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The complete history of the Mighty Magpies

13 September 1919 | Round 18

  • Fitzroy
  • vs.
  • Collingwood

Brunswick St Oval (Away)

  • 6.10 (46)

    • QT 12.4

    • QT 25.6

    • QT 36.9

    • QT 46.10

  • -

  • 9.10 (64)

    • QT 11.3

    • QT 23.5

    • QT 36.7

    • QT 49.10

Match Report


Notwithstanding the wintery weather there was a good attendance at Fitzroy. A win or a draw would have given Fitzroy a place in the final four. McLennan played his first game of the season with the maroons, Moore standing our for him, whilst Walton took Colechin’s place in the Collingwood team.

At half-time Fitzroy were leading by 13 points, and on the play then a win for them seemed assured. Up to that period their form was much more attractive than that of their opponents, who fumbled badly in the first half. Fitzroy were faster, marked better, and were surer in handling the ball than Collingwood, who did not play anything like their recent form.

It was a good keen game up till half-time. In the third quarter Collingwood showed considerable improvement. The heavy rain made the ground and ball slippery, but Collingwood were not troubled by the adverse conditions. Their dash was irresistible, and they handled the wet ball better than Fitzroy, which had been a feature in the first half, was now spoilt by the rain. They were beaten in the ruck, and their ground work was not so good as in the early  part of the game.

There was some roughness in the third quarter, due mostly to the keenness of the play. Ill-feeling was shown by players on both sides, and just before the bell rang Heaney (Fitzroy) and Brown (Collingwood) exchanged blows. At the conclusion of the game the umpire notified his intention of reporting both players for striking.

There were but two points separating the teams at the end of the third term, and Fitzroy strove hard to retain the lead. They made a fatal mistake, however, in crowding the play. The open game had suited them better. For 10 minutes neither side scored. Collingwood were playing coolly, whilst Fitzroy, under the strain, were plainly over-anxious, and were not playing so well as in the first half.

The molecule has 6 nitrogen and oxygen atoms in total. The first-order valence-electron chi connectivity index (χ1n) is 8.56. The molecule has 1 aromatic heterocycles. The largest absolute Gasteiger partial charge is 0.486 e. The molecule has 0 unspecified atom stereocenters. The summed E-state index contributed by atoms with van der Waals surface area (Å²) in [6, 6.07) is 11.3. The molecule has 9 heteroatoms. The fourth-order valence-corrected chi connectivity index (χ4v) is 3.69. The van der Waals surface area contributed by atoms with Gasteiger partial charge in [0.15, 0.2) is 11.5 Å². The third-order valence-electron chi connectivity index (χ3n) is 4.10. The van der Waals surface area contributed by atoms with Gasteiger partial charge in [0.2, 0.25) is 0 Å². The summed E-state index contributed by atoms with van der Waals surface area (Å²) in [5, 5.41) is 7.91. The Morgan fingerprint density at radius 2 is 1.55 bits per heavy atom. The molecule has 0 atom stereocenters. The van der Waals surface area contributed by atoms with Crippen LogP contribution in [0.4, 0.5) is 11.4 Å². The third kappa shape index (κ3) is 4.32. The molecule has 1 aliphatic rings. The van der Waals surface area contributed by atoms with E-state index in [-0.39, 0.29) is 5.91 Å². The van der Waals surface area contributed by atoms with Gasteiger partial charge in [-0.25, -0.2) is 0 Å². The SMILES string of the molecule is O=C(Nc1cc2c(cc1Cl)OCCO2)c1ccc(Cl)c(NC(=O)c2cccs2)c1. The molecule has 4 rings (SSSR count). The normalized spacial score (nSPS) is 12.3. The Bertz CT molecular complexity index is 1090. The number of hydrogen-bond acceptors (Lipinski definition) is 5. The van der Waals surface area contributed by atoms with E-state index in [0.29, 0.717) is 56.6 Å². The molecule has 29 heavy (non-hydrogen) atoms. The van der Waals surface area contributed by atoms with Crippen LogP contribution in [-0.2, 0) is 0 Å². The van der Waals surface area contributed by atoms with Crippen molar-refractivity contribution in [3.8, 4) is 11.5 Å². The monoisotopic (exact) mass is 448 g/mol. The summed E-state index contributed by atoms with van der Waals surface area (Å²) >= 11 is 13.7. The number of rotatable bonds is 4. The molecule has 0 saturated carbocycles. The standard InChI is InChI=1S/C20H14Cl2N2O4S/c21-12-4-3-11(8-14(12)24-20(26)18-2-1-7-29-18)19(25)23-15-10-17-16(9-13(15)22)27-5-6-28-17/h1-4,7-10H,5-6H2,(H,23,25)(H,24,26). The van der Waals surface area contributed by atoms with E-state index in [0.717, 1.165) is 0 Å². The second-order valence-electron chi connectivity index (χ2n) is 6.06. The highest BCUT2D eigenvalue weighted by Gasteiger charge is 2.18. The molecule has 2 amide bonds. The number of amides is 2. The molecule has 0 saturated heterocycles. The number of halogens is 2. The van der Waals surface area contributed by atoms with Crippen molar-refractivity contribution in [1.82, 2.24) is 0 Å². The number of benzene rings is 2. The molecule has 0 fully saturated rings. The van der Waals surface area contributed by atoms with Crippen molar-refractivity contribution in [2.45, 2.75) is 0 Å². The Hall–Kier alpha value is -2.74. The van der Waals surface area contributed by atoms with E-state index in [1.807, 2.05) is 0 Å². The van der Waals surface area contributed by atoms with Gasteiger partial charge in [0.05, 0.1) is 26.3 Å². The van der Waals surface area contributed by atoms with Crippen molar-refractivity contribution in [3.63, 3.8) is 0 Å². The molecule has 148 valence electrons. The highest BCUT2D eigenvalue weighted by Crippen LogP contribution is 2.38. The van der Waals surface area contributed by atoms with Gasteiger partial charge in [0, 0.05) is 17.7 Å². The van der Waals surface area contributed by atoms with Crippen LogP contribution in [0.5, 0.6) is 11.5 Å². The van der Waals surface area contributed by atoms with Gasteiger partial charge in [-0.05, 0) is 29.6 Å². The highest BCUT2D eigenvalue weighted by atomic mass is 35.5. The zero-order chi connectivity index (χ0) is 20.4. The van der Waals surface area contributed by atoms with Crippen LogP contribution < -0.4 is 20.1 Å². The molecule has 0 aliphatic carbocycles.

After 12 minutes’ play Wilson snapped a goal for Collingwood, giving them the lead for the first time. Playing vigorously, Collingwood continued to attack for a time, adding two points. they were then a bare goal ahead, and Fitzroy still had a chance to retrieve the position, but their forwards had wandered from their places, and when the ball was sent forward there was no one there to push home the attack. Merrick was now row roving for them, and though he did good work he was greatly missed forward. Lumsden scored again for Collingwood from a free kick, and there were only five minutes left for play. The home team made a great effort, but when Merrick and Wigraft missed possible chances they faded away, and Collingwood had the best of the concluding stages, Lee scoring another goal just before the bell sounded. The final scores were: – COLLINGWOOD, 9 goal 10 behinds (64 points). FITZROY, 6 goals 10 behinds (46 points).

The winners had fewer men playing up to form than Fitzroy. Lee did not have a kick until halfway through the third quarter, but towards the finish he showed much of his old cleverness and got two goals. Collingwood were very strong across the centre, Drummond, Pannam, and Twomey playing well for them there. The ruck work of Hughes was of the greatest assistance to them and McCarthy and Walton also followed well. Mutch and Brown were their best defenders, and Lumsden roved in good style. Except in the last quarter the forwards played poorly.

Fergie was Fitzroy’s best player. In the first half he had no superior on the ground. Wigraft, Molan, and Taylor worked hard in the ruck, the first named playing exceptionally well. Keller and Sherry played well on the wings; King, Johnson, Jenkin, and Atkinson hardly ever failed them on the back line and Rattray, Merrick, and Heaney were the best of the forwards.

Doherty, who had charge of the game, umpired very well. He was prompt and consistent, and did much better than many of the umpires tried this season. A section of Fitzroy supporters were not satisfied with him, however, and some youths endeavoured to strike him, but he was safely escorted to his dressing-room by the police.

1919 ‘FINE GAME AT FITZROY.’, The Argus (Melbourne, Vic. : 1848 – 1957), 15 September, p. 3, viewed 13 October, 2015,

Team Stats

  • # Guernsey
  • GL Goals
  • B Behinds
  • K Kicks
  • H Handballs
  • D Disposals
  • M Marks
  • HO Hit Outs
  • FF Frees For
  • FA Frees Against
  • T Tackles
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